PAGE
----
I have to admit that I find the idea of running separate BC tables with separate staffs within the same hall completely bewildering—I cannot imagine how it could be supposed to improve the running of national fencing tournaments.
Even assuming we had enough BC volunteers to double up the staffing and were willing to pay extra for a second stage, additional computers, and a second microphone, I can’t see how it would work. We couldn’t simply split the hall evenly in half. Throughout any given day, the number of strips required to run a single event can vary from 40 or more for the pool round down to a single pod of 4 strips—and then the finals strip. As the 3 to 10 events of differing sizes we’d run each day progressed, we’d constantly need to shift the allocation of strips between each BC table—either that, or we’d need to split events themselves into smaller pieces, which would be even more confusing.
And then there’s that second microphone. We usually have two for Summer Nationals, so that the BC staff running team events can call their captains directly from the team table. In such close proximity, it’s pretty easy to see and hear when someone is already talking over the PA system. But with widely separated BC stages, announcements in a venue with a less-than-ideal sound system (as in Detroit this month) would be completely incomprehensible (instead of just mostly incomprehensible).
But there are already circumstances where we run, in effect, satellite BC tables. Take teams, for instance. At NACs, it’s less apparent, because team events are relatively small, but we usually run team events relatively independently from the individual events, from a dedicated floor-level team table. We set up a team computer with a single computer operator plus table staff for each team event, though at NACs, there are seldom multiple team events running at the same time. We run team events on Fencing Time, a huge improvement over when I started, when they were run entirely by hand. (I wrote in detail about running a team event in my BC Diary: Day 7, so check that out if you’re interested in more details—just scroll down past the Congress Meeting description.)
At Summer Nationals, where there is often more than one team event going on at once, we usually allocate a block of strips to the team table, to be used by all the team events as needed. There’s a bit of shifting strips back and forth throughout the day as needed, but with the team table staff there within easy reach of the BC chair, it’s easy to manage (as long as there are enough strips in the room for the total we need, which for SN is not always true—but that’s a different issue).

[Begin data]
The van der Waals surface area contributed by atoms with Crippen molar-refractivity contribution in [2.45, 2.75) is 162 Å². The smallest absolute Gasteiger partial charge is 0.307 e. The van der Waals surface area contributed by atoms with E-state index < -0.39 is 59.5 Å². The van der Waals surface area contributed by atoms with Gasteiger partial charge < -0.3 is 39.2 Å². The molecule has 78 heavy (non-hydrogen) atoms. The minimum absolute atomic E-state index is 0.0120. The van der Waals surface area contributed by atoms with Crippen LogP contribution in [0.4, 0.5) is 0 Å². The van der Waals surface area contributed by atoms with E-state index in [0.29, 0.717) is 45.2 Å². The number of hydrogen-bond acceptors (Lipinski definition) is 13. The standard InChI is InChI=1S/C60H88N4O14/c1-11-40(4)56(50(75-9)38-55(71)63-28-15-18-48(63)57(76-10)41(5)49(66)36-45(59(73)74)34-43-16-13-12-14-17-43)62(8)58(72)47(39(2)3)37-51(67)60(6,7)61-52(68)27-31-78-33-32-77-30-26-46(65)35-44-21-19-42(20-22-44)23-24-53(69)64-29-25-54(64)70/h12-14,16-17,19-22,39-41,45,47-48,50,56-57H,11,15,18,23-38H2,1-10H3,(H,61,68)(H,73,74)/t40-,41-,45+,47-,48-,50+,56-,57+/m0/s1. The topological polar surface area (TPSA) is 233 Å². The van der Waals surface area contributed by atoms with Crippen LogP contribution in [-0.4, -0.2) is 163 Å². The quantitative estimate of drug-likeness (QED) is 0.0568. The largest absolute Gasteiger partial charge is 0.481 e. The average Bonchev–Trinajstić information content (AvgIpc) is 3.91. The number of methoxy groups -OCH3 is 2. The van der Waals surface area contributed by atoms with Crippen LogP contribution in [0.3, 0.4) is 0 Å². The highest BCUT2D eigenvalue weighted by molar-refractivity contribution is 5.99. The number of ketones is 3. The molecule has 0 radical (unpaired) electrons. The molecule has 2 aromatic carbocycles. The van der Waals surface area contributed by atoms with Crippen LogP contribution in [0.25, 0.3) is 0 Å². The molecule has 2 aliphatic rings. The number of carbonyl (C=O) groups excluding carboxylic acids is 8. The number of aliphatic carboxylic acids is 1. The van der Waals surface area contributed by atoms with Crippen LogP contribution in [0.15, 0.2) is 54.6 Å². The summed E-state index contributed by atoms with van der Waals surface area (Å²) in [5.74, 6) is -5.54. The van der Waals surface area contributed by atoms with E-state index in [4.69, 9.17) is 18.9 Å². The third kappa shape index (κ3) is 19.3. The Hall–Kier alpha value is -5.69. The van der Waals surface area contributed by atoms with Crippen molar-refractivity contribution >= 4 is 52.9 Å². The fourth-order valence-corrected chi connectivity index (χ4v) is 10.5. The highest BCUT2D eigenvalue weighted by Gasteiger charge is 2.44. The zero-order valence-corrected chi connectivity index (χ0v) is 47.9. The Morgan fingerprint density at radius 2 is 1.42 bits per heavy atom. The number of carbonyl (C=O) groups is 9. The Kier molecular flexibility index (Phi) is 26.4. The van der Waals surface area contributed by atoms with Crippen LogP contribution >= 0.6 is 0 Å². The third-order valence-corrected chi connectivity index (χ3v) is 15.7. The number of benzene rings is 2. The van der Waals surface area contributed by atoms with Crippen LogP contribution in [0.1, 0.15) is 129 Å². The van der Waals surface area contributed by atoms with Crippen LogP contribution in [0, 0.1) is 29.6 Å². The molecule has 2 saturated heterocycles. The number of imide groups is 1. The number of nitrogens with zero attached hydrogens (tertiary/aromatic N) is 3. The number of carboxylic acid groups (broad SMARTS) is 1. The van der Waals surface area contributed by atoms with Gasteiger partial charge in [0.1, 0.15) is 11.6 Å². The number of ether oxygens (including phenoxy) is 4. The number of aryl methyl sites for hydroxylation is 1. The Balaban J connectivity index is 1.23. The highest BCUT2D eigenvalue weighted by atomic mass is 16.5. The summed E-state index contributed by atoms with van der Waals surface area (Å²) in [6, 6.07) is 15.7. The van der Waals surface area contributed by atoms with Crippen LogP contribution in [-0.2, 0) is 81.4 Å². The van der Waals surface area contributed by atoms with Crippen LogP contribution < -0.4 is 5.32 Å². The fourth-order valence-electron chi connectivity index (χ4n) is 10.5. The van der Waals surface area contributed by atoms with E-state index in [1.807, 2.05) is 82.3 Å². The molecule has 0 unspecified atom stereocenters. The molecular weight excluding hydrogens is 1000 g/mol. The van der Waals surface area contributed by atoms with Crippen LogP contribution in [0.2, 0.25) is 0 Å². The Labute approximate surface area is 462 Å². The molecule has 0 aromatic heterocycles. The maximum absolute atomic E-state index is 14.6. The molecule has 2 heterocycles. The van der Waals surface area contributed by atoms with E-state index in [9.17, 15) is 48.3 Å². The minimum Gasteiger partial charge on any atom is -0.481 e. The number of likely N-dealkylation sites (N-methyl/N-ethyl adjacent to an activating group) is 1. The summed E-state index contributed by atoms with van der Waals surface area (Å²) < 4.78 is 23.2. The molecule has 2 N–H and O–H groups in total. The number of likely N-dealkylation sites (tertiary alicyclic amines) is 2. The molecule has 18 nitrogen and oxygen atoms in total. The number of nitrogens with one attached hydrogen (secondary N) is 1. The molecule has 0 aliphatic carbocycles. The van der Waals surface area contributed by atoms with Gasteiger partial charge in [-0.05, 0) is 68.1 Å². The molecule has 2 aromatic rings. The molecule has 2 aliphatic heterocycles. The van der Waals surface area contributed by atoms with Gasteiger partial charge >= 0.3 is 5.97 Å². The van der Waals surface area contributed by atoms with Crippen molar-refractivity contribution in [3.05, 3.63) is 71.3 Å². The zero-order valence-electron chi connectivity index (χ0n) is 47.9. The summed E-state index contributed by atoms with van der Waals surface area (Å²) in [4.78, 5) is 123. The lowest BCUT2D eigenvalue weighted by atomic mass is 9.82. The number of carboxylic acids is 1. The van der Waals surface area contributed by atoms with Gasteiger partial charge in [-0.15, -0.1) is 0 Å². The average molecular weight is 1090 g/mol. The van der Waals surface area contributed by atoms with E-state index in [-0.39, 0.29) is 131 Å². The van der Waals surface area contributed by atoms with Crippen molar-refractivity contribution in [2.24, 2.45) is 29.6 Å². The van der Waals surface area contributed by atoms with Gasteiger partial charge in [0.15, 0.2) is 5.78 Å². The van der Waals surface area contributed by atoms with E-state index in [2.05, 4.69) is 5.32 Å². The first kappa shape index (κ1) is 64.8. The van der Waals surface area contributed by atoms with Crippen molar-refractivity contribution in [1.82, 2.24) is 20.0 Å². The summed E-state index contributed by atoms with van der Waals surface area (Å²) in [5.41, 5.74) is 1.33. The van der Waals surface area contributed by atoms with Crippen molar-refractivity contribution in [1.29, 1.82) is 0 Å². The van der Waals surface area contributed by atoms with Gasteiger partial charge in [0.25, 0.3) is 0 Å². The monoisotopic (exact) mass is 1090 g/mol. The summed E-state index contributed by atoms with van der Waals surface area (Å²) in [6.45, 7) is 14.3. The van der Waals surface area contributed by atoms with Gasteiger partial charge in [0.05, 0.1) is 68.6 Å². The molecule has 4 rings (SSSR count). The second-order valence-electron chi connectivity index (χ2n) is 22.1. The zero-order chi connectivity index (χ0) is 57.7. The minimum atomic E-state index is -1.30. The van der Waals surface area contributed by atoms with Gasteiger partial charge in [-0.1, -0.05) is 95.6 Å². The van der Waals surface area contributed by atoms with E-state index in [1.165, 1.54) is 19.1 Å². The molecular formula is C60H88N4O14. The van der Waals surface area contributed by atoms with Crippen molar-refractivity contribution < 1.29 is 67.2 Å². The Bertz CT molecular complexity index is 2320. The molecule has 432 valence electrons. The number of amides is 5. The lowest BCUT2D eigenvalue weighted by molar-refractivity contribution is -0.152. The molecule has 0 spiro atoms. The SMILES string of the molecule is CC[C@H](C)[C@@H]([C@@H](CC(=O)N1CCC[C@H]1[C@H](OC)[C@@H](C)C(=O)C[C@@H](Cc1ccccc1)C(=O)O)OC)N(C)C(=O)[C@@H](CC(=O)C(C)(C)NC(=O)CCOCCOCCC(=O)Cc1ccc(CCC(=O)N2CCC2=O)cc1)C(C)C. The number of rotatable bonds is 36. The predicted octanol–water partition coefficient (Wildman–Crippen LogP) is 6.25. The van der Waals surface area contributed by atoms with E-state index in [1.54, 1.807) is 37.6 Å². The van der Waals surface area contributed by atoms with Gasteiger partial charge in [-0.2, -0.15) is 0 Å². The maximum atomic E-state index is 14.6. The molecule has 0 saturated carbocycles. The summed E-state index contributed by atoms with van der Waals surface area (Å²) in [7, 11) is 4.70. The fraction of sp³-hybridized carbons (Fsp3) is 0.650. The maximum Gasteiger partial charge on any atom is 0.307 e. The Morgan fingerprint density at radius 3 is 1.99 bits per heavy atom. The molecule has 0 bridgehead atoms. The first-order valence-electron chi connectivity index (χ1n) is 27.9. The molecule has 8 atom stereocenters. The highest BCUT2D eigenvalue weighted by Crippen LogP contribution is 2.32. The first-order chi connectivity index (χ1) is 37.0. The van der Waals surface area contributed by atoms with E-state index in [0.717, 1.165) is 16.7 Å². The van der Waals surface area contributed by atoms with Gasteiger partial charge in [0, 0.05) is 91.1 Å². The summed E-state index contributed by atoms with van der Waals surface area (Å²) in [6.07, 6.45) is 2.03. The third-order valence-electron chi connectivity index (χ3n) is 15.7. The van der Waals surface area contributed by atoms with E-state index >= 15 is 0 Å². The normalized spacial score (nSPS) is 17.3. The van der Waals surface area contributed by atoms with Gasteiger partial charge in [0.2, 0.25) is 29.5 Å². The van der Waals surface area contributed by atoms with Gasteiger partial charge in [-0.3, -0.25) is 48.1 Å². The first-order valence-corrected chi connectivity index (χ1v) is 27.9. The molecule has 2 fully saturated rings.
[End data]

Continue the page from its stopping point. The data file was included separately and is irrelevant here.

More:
In the past, when we’ve used convention centers or hotels with split venues, we’ve created satellite BCs to work the second room, along with an armorer and trainer to handle problems as they occur. At the JOs at the Broadmoor in Colorado Springs a few years back, most of the saber events were isolated in a ballroom across the lake from the main part of the venue. And I still laugh at how John Carollo, bored serving as the lone trainer in a small, column-cluttered second room at a Reno NAC one March, insisted on acting as “personal executive assistant” to me and Gerrie Baumgart, posting sheets for us, and directing fencers to the proper places from which to address us.
If we had unlimited personnel, both BC staff and volunteers, we could set up a satellite table near the pods used for an event’s DEs, so that fencers wouldn’t need to walk all the way to the BC table and back each time they won a bout. It wouldn’t make much difference in the running of the tournament or in the overall length of the day, but it might be nicer for the fencers (though that’s one of my favorite parts of running tournaments—I’d miss talking with fencers through the whole DE tableau). We’d just need the one or two people to run the tableau, some visible place for them to sit out by the pods, and volunteers to run the bout slips back to the computer operators at the main BC table every so often.
In a way, this is what we do now when we assign DEs by pod; we just designate one referee as pod chief or pod captain to run a small section of the tableau out there, except that we don’t make the pod captains keep track of the completed bout slips. But if we had enough BC staff to run sections of the tableaux out near the strips where the bouts occur, that would free up referees from administration to work more bouts as referees. (Though I’m not sure I can imagine an épée event without Mr. Alperstein and his famous Alperstein System demonstrating the proper way to run a DE quadrant.)
One response to “How Many BC Staff? Part 2”
“We’d constantly need to shift the allocation of strips between each BC table.”
You realize that other organizations somehow manage this sort of thing on a much larger scale all the time, right? You have a factory making widgets, you need to expand production, so you open a second factory. And you allocate resources—including raw materials and labor—so that total production from both is at the level needed to maximize profit. Probably you are going to have some excess capacity somewhere from timne to time, but that’s still better than too little.
Isn’t that what management is all about? Solving the problems which come up, rather than throwing up your hands and saying “Oh, it can’t be done, what an unworkable idea, let’s not try that!”